With Google stepping up, it is about time someone else does too. Nest is doing its part, but it is already owned by Google… We will have to wait and see who comes up to join hands and chimes in.
Is Changing My Password Enough?
Humans are a creature of habit and we fall into a false sense of security quite easily too.
Add that to the fact that we almost always choose the easier, lazier way out of a situation and you get yourself a recipe with all the right ingredients ready to be devoured by our hacker friends.
We hear about data being hacked day in and day out. What difference would THAT make?
Quite a lot actually… the observations about human nature made above don’t come from geniuses, okay wait… they actually do, but now everyone knows them, even people like us normal folks.
So imagine a single event of a million accounts hacked some time ago… add to that assumption the observation on human nature and you got yourself a good chunk of a million people who use the same logins and passwords for almost all their online accounts.
Even if less than 5 percent of them don’t get the news, and don’t change their credentials, guess what? You got yourself around 50,000 credentials to mess around with.
So yes… even a little thing as changing your password DOES help and is enough most of the time.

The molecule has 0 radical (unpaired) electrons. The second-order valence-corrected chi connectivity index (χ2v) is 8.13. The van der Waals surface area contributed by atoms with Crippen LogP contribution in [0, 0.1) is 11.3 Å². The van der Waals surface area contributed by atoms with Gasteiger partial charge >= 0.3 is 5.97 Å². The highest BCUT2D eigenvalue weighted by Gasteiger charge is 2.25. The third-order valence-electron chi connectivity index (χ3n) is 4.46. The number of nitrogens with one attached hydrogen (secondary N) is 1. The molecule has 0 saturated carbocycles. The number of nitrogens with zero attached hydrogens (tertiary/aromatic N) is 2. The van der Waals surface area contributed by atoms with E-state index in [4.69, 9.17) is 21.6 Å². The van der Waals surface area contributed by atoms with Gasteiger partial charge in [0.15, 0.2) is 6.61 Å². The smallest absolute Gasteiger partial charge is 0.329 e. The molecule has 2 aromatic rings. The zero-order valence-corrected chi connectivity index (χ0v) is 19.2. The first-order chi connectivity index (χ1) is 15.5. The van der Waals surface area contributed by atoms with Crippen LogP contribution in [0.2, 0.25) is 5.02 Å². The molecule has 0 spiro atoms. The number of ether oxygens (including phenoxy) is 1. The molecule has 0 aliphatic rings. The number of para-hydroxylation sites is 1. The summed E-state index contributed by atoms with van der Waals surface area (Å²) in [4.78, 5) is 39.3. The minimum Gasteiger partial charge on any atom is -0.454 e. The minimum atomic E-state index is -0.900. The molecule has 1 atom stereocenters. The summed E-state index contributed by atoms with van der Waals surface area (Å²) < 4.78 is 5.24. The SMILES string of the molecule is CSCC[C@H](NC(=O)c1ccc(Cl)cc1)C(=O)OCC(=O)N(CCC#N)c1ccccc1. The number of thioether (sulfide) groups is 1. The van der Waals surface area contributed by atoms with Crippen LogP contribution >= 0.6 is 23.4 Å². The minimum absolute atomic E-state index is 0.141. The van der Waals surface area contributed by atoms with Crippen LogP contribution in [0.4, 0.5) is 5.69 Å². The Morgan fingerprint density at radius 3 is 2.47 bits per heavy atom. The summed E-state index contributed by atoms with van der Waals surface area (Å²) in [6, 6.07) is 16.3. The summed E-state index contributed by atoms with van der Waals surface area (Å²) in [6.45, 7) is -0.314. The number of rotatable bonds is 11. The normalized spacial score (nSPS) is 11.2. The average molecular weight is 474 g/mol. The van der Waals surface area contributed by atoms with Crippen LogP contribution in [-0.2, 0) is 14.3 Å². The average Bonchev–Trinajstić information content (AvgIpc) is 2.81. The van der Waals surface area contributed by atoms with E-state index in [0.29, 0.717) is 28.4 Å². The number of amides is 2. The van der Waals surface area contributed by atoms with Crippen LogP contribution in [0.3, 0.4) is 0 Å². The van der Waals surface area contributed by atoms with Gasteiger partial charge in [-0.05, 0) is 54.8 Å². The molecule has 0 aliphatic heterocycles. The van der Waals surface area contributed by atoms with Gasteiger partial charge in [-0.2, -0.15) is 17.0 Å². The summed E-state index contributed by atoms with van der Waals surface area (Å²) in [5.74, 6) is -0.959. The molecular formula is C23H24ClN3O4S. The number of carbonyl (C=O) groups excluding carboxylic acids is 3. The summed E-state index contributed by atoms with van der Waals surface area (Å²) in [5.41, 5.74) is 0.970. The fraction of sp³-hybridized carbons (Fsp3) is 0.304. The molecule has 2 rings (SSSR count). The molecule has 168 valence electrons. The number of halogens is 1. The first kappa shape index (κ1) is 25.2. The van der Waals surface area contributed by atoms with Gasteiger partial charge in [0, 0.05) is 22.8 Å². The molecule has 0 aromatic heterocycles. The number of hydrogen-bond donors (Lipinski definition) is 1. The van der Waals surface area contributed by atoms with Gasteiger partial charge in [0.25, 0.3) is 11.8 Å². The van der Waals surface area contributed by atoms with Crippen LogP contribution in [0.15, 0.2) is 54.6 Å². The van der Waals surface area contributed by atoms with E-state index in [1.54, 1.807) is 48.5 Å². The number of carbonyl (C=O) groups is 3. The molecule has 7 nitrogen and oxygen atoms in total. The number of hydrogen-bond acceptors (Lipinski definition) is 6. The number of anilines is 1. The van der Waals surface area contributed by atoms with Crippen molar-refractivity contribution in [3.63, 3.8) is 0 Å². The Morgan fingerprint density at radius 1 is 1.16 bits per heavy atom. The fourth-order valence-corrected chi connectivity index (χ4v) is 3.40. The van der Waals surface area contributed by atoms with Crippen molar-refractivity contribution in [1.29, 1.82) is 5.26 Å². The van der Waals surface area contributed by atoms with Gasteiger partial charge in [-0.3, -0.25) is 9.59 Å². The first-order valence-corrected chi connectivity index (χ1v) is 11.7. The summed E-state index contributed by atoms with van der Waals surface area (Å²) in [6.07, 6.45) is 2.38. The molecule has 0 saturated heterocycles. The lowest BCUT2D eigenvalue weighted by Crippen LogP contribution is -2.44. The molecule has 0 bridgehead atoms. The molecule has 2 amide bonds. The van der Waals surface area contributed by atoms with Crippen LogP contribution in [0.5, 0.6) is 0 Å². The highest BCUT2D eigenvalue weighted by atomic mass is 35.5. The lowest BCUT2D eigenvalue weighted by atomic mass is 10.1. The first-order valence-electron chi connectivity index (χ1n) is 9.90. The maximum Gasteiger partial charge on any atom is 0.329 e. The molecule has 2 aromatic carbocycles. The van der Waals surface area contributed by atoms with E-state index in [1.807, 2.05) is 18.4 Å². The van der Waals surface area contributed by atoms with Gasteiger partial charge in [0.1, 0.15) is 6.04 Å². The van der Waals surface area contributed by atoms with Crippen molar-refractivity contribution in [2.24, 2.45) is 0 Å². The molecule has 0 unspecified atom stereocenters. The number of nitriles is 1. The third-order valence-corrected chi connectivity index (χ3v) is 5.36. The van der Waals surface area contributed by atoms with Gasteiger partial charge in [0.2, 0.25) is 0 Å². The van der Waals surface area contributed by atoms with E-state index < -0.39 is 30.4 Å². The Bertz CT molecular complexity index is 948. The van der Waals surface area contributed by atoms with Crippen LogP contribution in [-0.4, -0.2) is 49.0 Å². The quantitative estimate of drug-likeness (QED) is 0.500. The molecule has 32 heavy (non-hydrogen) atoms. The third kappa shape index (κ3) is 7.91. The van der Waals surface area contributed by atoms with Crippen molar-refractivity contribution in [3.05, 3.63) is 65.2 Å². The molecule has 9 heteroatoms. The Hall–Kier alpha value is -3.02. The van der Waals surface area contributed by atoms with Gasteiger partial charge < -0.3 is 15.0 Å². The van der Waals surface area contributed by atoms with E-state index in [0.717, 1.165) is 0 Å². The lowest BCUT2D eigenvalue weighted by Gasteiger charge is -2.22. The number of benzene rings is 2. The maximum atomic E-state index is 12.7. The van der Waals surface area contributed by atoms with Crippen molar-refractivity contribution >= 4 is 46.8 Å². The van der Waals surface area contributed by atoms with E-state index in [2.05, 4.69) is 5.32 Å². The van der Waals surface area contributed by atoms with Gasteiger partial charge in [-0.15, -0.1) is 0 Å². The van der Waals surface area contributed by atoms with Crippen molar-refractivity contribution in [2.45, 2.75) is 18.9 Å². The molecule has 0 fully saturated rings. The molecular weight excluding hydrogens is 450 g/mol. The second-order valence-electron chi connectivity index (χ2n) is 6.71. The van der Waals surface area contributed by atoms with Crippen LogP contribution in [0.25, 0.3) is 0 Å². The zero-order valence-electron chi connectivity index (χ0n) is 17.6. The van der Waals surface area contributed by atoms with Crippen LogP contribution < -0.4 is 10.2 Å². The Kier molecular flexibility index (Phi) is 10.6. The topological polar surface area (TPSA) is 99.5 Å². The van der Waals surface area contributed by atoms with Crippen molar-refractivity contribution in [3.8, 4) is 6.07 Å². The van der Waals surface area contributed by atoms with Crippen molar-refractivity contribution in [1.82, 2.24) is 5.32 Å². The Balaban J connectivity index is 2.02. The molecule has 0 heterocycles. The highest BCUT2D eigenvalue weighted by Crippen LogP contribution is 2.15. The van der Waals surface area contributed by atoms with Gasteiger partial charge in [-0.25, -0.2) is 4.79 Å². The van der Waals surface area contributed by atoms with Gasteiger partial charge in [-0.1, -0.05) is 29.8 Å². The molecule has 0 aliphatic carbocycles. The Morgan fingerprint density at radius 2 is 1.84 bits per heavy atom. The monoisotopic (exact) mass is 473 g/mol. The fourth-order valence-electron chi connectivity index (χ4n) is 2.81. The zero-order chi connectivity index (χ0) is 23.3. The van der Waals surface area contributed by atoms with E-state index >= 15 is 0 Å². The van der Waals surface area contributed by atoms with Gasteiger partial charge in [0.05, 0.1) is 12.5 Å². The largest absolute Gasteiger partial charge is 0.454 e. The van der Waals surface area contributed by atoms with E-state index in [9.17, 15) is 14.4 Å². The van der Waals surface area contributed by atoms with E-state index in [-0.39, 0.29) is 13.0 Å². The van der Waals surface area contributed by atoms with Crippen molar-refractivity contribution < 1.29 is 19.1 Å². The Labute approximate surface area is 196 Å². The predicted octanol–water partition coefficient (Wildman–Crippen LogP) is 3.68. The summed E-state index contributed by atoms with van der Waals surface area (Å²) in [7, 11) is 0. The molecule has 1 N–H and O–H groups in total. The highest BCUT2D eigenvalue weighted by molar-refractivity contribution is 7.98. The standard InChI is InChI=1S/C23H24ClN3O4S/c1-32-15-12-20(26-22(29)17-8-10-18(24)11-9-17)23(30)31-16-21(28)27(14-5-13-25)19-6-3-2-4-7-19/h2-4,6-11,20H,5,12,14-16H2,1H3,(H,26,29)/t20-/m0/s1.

Even if a breach happens in a service/site which doesn’t relate to your main accounts on other social media platforms or banks for that matter, hackers are able to use your passwords to gain access if they know your logins for these services.
They will try to hack into your account by using your breached passwords.
Not only this but since human nature demands laziness and ease of use… we use old passwords for more than one login AND we keep on using old passwords with little to no changes.
This helps hackers to reuse old data hacked years ago. It is still valuable to them because it is still in use.
The biggest example happened when Mark Zuckerberg’s Twitter account got hacked in 2016 by hackers using a password that was stolen in a 2012 breach.
This leaves us with the final afterthought…
Is Google Reading My Password?
Or anyone else’s password… Is it reading my password or any other user’s password and comparing it with the database it maintains of these breached credentials they speak of? Did it read those leaked passwords too?
Well, the short answer is a simple, No.
The long answer is also no but with a bit of explanation tagged along with it.
What happens is that all the credentials stored are behind a virtual curtain created by cryptography called “blinding.”
The data saved is encrypted and hashed; it is not human readable. When the matching occurs… the credentials you give are also encrypted and then compared with the already encrypted database.
That way… no one exactly knows what the credentials are and the party doing the comparing is sort of blind to the content it is comparing.
It can look at it, but cannot make anything of it.
Without knowing the decryption key, even if the data is out in the open, no one can understand, let alone use it.
So… the short answer again is… No, nobody is seeing it and your lovely password barBeLIEberISlife@2000 is completely secured.
This leaves us with our final thoughts where we usually conclude something… however this time we leave you with two points of advice.
- Change your passwords frequently, and
- Use two-factor authentication whenever possible.